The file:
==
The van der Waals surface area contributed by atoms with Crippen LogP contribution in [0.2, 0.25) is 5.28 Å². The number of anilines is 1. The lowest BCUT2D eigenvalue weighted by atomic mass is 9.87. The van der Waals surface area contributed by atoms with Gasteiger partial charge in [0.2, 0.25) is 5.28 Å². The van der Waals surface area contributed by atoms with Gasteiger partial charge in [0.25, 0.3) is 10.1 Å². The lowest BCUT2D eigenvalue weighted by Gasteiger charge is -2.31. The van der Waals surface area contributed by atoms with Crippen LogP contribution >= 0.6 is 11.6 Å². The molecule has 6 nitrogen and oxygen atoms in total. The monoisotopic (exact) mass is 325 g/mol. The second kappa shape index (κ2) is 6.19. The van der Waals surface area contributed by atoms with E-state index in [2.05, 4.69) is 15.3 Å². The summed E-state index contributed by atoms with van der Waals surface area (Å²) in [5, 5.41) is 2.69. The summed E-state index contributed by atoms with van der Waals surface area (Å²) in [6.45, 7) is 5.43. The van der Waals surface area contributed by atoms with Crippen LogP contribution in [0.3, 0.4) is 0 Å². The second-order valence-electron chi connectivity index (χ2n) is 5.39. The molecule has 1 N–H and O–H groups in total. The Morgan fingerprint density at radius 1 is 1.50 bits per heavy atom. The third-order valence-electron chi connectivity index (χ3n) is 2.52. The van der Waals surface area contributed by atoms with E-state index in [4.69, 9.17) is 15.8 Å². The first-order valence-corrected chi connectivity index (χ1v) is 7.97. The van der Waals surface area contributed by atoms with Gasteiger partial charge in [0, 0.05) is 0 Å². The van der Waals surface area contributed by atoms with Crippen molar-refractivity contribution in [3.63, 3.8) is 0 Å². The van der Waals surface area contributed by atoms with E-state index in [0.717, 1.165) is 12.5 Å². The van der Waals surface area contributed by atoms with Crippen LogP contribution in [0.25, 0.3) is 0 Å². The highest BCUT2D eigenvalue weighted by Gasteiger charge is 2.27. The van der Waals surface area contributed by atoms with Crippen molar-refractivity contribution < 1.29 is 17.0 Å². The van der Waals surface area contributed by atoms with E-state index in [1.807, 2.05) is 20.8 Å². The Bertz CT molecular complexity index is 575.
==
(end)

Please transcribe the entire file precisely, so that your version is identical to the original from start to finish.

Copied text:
The van der Waals surface area contributed by atoms with Crippen LogP contribution in [0.2, 0.25) is 5.28 Å². The number of anilines is 1. The lowest BCUT2D eigenvalue weighted by atomic mass is 9.87. The van der Waals surface area contributed by atoms with Gasteiger partial charge in [0.2, 0.25) is 5.28 Å². The van der Waals surface area contributed by atoms with Gasteiger partial charge in [0.25, 0.3) is 10.1 Å². The lowest BCUT2D eigenvalue weighted by Gasteiger charge is -2.31. The van der Waals surface area contributed by atoms with Crippen LogP contribution >= 0.6 is 11.6 Å². The molecule has 6 nitrogen and oxygen atoms in total. The monoisotopic (exact) mass is 325 g/mol. The second kappa shape index (κ2) is 6.19. The van der Waals surface area contributed by atoms with E-state index in [2.05, 4.69) is 15.3 Å². The summed E-state index contributed by atoms with van der Waals surface area (Å²) in [5, 5.41) is 2.69. The summed E-state index contributed by atoms with van der Waals surface area (Å²) in [6.45, 7) is 5.43. The van der Waals surface area contributed by atoms with Crippen LogP contribution in [0.3, 0.4) is 0 Å². The second-order valence-electron chi connectivity index (χ2n) is 5.39. The molecule has 1 N–H and O–H groups in total. The Morgan fingerprint density at radius 1 is 1.50 bits per heavy atom. The third-order valence-electron chi connectivity index (χ3n) is 2.52. The van der Waals surface area contributed by atoms with E-state index in [4.69, 9.17) is 15.8 Å². The first-order valence-corrected chi connectivity index (χ1v) is 7.97. The van der Waals surface area contributed by atoms with Gasteiger partial charge in [0, 0.05) is 0 Å². The van der Waals surface area contributed by atoms with Crippen molar-refractivity contribution in [3.63, 3.8) is 0 Å². The van der Waals surface area contributed by atoms with E-state index in [0.717, 1.165) is 12.5 Å². The van der Waals surface area contributed by atoms with Crippen LogP contribution in [0.25, 0.3) is 0 Å². The highest BCUT2D eigenvalue weighted by Gasteiger charge is 2.27. The van der Waals surface area contributed by atoms with Crippen molar-refractivity contribution < 1.29 is 17.0 Å². The van der Waals surface area contributed by atoms with E-state index in [1.807, 2.05) is 20.8 Å². The Bertz CT molecular complexity index is 575.